At Close Range

At Close Range is a 1986 American neo-noir[2] crime drama film directed by James Foley, based on the real life rural Pennsylvania crime family led by Bruce Johnston Sr. which operated during the 1960s and 1970s. It stars Sean Penn and Christopher Walken, with Mary Stuart Masterson, Sean's brother Chris Penn, David Strathairn, Crispin Glover, Kiefer Sutherland, and Eileen Ryan in supporting roles.

At Close Range
At close range poster.jpg
Theatrical release poster
Directed byJames Foley
Screenplay byNicholas Kazan
Story byElliott Lewitt
Nicholas Kazan
Produced byDon Guest
Elliott Lewitt
CinematographyJuan Ruiz Anchía
Edited byHoward E. Smith
Music byPatrick Leonard
Distributed byOrion Pictures
Release date
  • April 18, 1986 (1986-04-18)
Running time
111 minutes
CountryUnited States
Budget$6.5 million
Box office$2.3 million[1]


Brad Whitewood Sr. is a career criminal and the leader of his family's gang of rural back-door criminals. Sr's criminal enterprises intersect when his son, Brad Whitewood Jr., a floundering, out-of-work teenager living in near squalor with his mother, grandmother, brother and mother's boyfriend, comes to stay with him. When his father shows up in a flashy car with a pocket full of hundred dollar bills, Brad Jr. formulates a desire to join his father's life of crime. At first Jr. starts a gang with his brother, Tommy, fencing their stolen goods through Brad Sr.'s criminal network. As a result of entanglements with his 16-year-old girlfriend, Terry, Brad Jr. seeks full entry into his father's gang, but after witnessing a murder he tries to back out. Eventually Brad Jr's gang is arrested while attempting to steal tractors, and the FBI and local law enforcement attempt to lean on Brad Jr. to get him to turn evidence on his father's gang.

During Brad Jr.'s time in jail, Brad Sr. becomes convinced that Terry is a risk to his activities, thinking that Brad Jr. may confide details to Terry and that she has a big mouth. In an attempt to destroy her relationship with Brad Jr., Brad Sr. rapes Terry after getting her drunk and stoned. After a prison visit where Terry, accompanied by Brad Jr's mother, has a conversation with Brad Jr., it seems that Brad Jr. begins to cooperate with the police. The members of Brad Jr's gang are subpoenaed, and Brad Sr. feels his only recourse is to eliminate them. The gang kills Lucas, Aggie and Tommy. Brad Jr. and Terry plan to flee to Montana, but they are ambushed. Terry is killed, and Brad Jr. is seriously wounded. Brad Jr. confronts his father armed with his father's gun, intending on killing him, but decides instead to cooperate with police.

Ultimately Brad Jr. sits on the witness stand in his father's trial.




The movie, while depicting incidents in Chester County and Lancaster County, Pennsylvania, was actually filmed in Franklin, Tennessee and Spring Hill, Tennessee.


Music for the film was composed by Patrick Leonard, who had been working on an instrumental theme for Fire with Fire, and wanted to enlist Madonna for the vocals. Leonard was turned down by Paramount for that project, but Madonna, who was at the time married to Sean Penn, decided that the theme would work well for At Close Range. She composed the lyrics and presented a demo cassette to director James Foley, and suggested Leonard compose the film's soundtrack. The theme with Madonna's lyrics became the single "Live to Tell". A slower instrumental version opened the film's main title sequence, a harbinger of the end credit sequence, which was accompanied by the version from Madonna's album True Blue. Versions of the instrumental show up throughout. The instrumental score by Leonard remained unreleased until a version of the main titles appeared on the Internet in 2014, although the 45 single of "Live to Tell" included a B-side incomplete instrumental version of the score.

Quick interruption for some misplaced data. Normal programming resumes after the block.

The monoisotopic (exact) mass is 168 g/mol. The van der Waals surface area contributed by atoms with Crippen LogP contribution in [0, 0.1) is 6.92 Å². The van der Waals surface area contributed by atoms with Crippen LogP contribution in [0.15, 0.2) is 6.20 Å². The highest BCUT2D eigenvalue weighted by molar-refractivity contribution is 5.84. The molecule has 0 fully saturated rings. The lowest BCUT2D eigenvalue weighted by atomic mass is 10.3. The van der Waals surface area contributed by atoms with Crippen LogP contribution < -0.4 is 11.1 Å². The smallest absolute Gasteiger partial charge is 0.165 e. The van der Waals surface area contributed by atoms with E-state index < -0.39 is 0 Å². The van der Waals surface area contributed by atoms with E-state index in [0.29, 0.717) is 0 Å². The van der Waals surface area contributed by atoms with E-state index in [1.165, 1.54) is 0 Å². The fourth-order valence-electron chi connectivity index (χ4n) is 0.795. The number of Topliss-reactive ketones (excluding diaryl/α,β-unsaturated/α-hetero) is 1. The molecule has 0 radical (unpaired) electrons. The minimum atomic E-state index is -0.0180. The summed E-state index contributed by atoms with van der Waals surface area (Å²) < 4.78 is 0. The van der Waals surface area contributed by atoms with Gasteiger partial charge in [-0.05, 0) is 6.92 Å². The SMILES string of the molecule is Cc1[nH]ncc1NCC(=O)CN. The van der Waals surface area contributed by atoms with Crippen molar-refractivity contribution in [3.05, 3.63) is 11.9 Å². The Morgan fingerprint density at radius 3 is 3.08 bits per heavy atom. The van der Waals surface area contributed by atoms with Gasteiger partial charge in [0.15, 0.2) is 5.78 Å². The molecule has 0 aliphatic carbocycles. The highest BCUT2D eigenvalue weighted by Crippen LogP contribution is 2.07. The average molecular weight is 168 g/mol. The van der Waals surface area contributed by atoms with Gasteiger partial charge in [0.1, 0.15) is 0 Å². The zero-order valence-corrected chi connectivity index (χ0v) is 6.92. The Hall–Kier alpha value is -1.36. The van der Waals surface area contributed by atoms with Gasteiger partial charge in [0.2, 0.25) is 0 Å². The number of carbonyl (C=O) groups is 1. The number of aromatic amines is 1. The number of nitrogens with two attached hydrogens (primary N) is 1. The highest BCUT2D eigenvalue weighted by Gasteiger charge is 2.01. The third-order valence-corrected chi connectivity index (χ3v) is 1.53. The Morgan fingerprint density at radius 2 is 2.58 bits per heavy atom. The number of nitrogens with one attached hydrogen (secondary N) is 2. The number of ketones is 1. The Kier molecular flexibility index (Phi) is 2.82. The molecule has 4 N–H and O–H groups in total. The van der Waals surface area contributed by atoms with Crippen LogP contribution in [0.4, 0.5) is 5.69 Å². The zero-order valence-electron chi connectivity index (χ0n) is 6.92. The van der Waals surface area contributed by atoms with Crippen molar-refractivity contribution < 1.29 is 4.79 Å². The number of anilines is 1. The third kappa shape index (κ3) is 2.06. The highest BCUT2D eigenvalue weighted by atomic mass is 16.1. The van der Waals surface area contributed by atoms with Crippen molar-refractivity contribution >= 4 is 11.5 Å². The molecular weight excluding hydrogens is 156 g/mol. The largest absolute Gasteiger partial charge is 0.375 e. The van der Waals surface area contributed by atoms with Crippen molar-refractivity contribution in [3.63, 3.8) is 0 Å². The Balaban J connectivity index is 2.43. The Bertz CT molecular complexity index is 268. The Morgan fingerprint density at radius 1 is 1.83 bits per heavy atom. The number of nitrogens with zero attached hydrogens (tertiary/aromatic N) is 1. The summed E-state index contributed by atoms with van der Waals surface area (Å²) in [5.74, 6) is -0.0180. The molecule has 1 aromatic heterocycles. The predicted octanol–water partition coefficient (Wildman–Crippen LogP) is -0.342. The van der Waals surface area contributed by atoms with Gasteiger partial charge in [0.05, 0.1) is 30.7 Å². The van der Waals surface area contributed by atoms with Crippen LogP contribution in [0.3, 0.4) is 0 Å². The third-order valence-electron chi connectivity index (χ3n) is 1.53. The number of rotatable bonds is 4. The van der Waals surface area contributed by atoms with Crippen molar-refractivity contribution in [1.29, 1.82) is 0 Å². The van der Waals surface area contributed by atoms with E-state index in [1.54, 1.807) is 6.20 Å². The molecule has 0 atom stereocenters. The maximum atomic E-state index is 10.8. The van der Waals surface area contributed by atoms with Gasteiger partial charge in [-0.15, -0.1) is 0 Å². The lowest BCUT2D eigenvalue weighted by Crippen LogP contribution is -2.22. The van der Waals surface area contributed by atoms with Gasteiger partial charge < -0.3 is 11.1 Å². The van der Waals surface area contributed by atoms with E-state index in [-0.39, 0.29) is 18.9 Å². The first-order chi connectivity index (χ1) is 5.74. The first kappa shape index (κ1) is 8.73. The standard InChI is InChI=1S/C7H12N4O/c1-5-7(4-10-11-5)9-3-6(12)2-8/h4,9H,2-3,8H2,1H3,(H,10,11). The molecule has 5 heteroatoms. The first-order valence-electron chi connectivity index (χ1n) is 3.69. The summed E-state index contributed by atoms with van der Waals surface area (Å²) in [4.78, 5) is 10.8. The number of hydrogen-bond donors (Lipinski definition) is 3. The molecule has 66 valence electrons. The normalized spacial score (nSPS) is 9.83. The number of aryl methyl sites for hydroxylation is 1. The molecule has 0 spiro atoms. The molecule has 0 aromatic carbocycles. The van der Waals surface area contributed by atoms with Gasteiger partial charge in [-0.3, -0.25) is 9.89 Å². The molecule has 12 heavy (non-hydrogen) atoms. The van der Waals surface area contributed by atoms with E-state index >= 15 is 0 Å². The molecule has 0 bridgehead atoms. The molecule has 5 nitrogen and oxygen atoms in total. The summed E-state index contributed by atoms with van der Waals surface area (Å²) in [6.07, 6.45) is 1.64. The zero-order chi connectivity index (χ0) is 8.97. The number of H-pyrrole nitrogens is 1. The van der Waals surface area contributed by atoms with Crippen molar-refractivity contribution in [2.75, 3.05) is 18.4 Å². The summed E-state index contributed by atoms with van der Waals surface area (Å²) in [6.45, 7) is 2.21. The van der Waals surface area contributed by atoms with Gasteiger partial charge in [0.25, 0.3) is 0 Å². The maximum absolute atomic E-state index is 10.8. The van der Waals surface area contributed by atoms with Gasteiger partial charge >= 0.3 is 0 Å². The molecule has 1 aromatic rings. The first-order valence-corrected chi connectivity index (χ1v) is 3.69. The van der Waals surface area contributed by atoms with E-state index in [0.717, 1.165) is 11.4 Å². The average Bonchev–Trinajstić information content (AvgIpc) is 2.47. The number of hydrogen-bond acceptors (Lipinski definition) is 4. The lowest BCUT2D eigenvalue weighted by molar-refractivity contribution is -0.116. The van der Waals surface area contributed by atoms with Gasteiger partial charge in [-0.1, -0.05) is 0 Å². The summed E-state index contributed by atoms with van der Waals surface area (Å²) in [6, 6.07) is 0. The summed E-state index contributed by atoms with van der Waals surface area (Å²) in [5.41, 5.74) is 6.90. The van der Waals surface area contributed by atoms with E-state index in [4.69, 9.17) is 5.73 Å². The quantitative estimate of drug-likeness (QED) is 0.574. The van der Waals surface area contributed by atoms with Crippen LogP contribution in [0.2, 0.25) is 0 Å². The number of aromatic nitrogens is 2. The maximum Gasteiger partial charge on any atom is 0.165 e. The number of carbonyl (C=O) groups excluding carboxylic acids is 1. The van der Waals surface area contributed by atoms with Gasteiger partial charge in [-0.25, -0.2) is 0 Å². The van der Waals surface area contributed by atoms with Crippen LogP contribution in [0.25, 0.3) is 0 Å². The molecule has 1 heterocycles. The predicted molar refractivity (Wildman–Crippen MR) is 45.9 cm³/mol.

The music to the film included a number of singles from the late ‘70s, including "Miss You" by The Rolling Stones, "Boogie Oogie Oogie" by A Taste of Honey, as well as a number of arrangements featuring LeRoux.


Critical receptionEdit

Roger Ebert gave the At Close Range 3½ (out of 4) stars, noting that "few recent films have painted such a bleak picture of human nature". He described Penn as "probably the best of the younger actors", while lauding Walken's "hateful" performance.[3]

At Rotten Tomatoes, the film has an approval rating of 87% based on 23 reviews, with an average score of 7.2/10.[4] It holds a score of 67 out of 100 on Metacritic from 9 appraisals, indicating "generally favorable reviews".[5]

Box officeEdit

Despite the accolades and warm reviews, the film was not a box office success. It grossed a total of $2,347,000 at the North American box office during its theatrical run in 83 theaters, earning less than its production budget of $6.5 million.


See alsoEdit


  1. ^ At Close Range at Box Office Mojo
  2. ^ Silver, Alain; Ward, Elizabeth; Ursini, James; Porfirio, Robert (2010). Film Noir: The Encyclopaedia. Overlook Duckworth (New York). ISBN 978-1-59020-144-2.
  3. ^ "At Close Range Movie Review & Film Summary (1986) | Roger Ebert". Archived from the original on 2013-07-16. Retrieved 2013-08-26.
  4. ^ "At Close Range". Rotten Tomatoes. Archived from the original on 2015-11-07. Retrieved November 16, 2015.
  5. ^ "At Close Range Reviews - Metacritic".
  6. ^ "Berlinale: 1986 Programme". Archived from the original on 2010-12-28. Retrieved 2011-01-14.

External linksEdit